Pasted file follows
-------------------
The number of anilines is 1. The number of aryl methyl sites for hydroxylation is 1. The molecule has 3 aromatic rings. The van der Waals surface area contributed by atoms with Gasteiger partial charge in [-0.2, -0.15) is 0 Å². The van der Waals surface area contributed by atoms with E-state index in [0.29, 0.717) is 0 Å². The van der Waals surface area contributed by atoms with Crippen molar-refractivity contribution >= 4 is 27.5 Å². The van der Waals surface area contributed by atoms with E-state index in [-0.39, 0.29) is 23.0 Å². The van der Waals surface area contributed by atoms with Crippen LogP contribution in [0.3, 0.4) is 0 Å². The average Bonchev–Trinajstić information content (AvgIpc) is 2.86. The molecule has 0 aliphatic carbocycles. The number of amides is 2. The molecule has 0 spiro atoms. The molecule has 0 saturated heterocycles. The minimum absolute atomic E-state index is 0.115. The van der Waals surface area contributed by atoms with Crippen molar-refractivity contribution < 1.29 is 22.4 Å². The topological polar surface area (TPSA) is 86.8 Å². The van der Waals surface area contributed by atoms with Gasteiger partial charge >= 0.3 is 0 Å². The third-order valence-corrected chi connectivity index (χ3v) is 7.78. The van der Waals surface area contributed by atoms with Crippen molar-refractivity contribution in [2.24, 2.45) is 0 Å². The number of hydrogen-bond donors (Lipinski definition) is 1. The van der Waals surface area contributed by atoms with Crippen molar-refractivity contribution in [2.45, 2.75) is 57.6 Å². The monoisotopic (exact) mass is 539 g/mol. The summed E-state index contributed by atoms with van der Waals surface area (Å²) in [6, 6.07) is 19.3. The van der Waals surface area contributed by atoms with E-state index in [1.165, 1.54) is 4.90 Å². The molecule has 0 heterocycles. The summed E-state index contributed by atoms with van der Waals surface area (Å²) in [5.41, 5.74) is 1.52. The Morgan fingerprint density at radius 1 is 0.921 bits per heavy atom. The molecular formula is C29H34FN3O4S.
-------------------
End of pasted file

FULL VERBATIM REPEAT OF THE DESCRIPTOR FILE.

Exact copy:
The number of anilines is 1. The number of aryl methyl sites for hydroxylation is 1. The molecule has 3 aromatic rings. The van der Waals surface area contributed by atoms with Gasteiger partial charge in [-0.2, -0.15) is 0 Å². The van der Waals surface area contributed by atoms with E-state index in [0.29, 0.717) is 0 Å². The van der Waals surface area contributed by atoms with Crippen molar-refractivity contribution >= 4 is 27.5 Å². The van der Waals surface area contributed by atoms with E-state index in [-0.39, 0.29) is 23.0 Å². The van der Waals surface area contributed by atoms with Crippen LogP contribution in [0.3, 0.4) is 0 Å². The average Bonchev–Trinajstić information content (AvgIpc) is 2.86. The molecule has 0 aliphatic carbocycles. The number of amides is 2. The molecule has 0 spiro atoms. The molecule has 0 saturated heterocycles. The minimum absolute atomic E-state index is 0.115. The van der Waals surface area contributed by atoms with Crippen molar-refractivity contribution < 1.29 is 22.4 Å². The topological polar surface area (TPSA) is 86.8 Å². The van der Waals surface area contributed by atoms with Gasteiger partial charge >= 0.3 is 0 Å². The third-order valence-corrected chi connectivity index (χ3v) is 7.78. The van der Waals surface area contributed by atoms with Crippen molar-refractivity contribution in [2.24, 2.45) is 0 Å². The number of hydrogen-bond donors (Lipinski definition) is 1. The van der Waals surface area contributed by atoms with Crippen molar-refractivity contribution in [2.45, 2.75) is 57.6 Å². The monoisotopic (exact) mass is 539 g/mol. The summed E-state index contributed by atoms with van der Waals surface area (Å²) in [6, 6.07) is 19.3. The van der Waals surface area contributed by atoms with E-state index in [1.165, 1.54) is 4.90 Å². The molecule has 0 heterocycles. The summed E-state index contributed by atoms with van der Waals surface area (Å²) in [5.41, 5.74) is 1.52. The Morgan fingerprint density at radius 1 is 0.921 bits per heavy atom. The molecular formula is C29H34FN3O4S.